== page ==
Machine learning for NLP (2018)

Any question? Contact me at aurelie DOT herbelot AT unitn DOT it.


The course introduces core Machine Learning algorithms for computational linguistics (CL). Its goal is to (1) provide students with an overview of core Machine Learning techniques, widely used in CL; (2) understand in which contexts / for which applications each technique is suitable; (3) understand the experimental pipeline necessary to apply the technique to a particular problem, including possible data collection and choice of evaluation method; (4) get some practice in running Machine Learning software and interpreting the output. The syllabus is meant to cover Machine Learning methods from both a theoretical and practical point of view, and to give students a tool to read relevant scientific literature with a critical mind.

At the end of the course, students will: (1) demonstrate knowledge of the principles of core Machine Learning techniques; (2) be able to read and understand CL literature using the introduced techniques, and critically assess their use in research and applications; (3) have some fundamental computational skills allowing them to run existing Machine Learning software and interpret their output.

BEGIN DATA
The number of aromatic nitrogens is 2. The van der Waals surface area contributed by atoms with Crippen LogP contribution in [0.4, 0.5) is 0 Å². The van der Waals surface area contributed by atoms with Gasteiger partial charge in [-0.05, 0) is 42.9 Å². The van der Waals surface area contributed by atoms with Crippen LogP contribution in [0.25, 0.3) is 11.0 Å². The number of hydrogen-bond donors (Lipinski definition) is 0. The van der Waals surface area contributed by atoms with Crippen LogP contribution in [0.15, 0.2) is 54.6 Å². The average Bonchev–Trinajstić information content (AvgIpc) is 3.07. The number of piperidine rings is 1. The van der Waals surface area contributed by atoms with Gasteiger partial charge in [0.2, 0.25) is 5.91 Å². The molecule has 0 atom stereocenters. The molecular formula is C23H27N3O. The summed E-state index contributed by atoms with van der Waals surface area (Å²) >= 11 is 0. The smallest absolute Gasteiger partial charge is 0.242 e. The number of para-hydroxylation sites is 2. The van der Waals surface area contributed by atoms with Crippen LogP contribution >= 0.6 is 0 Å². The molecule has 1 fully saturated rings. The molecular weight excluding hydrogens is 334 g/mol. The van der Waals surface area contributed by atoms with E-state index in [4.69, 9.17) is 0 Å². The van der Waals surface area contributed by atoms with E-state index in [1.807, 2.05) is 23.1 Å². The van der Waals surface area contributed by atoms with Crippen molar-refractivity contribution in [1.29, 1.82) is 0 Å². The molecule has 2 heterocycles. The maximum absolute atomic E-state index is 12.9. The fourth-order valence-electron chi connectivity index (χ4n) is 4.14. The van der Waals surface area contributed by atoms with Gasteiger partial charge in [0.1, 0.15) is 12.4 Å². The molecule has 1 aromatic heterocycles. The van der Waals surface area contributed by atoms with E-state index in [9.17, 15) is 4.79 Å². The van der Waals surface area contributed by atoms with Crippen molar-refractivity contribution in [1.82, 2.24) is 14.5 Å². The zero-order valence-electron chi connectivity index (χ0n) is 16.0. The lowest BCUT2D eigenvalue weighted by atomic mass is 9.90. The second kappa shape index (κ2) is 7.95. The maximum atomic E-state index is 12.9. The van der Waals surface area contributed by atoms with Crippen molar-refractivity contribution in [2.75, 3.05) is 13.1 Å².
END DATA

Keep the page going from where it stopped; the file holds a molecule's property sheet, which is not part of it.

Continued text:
There are no prerequisites for this course. Students with no computational background will acquire good intuitions for a range of Machine Learning techniques, as well as basic practical skills to interact with existing software. Students with a good mathematical and computational background (including programming and familiarity with the Unix command line) will be invited to gain a deeper understanding of each introduced algorithm, and to try out their own modifications of the course software.


The whole course will introduce ten topics, including a general introduction in the first week. Each topic will be taught over three sessions including 1) a lecture explaining the theory behind a technique/algorithm; 2) a lecture discussing a scientific paper where the technique is put to work, demonstrating the experimental pipeline around the algorithm; 3) a hands-on session where the students will have a chance to run some software to familiarise themselves with the practical implementation of the method.

Course schedule:

March 15/19/20: Introduction

Lecture 1: General introduction. What is ML? What is it for? What has it got to do with AI? Slides
Lecture 2: Basic principles of statistical NLP: Naive Bayes, Maximum Likelihood, Precision/Recall. Slides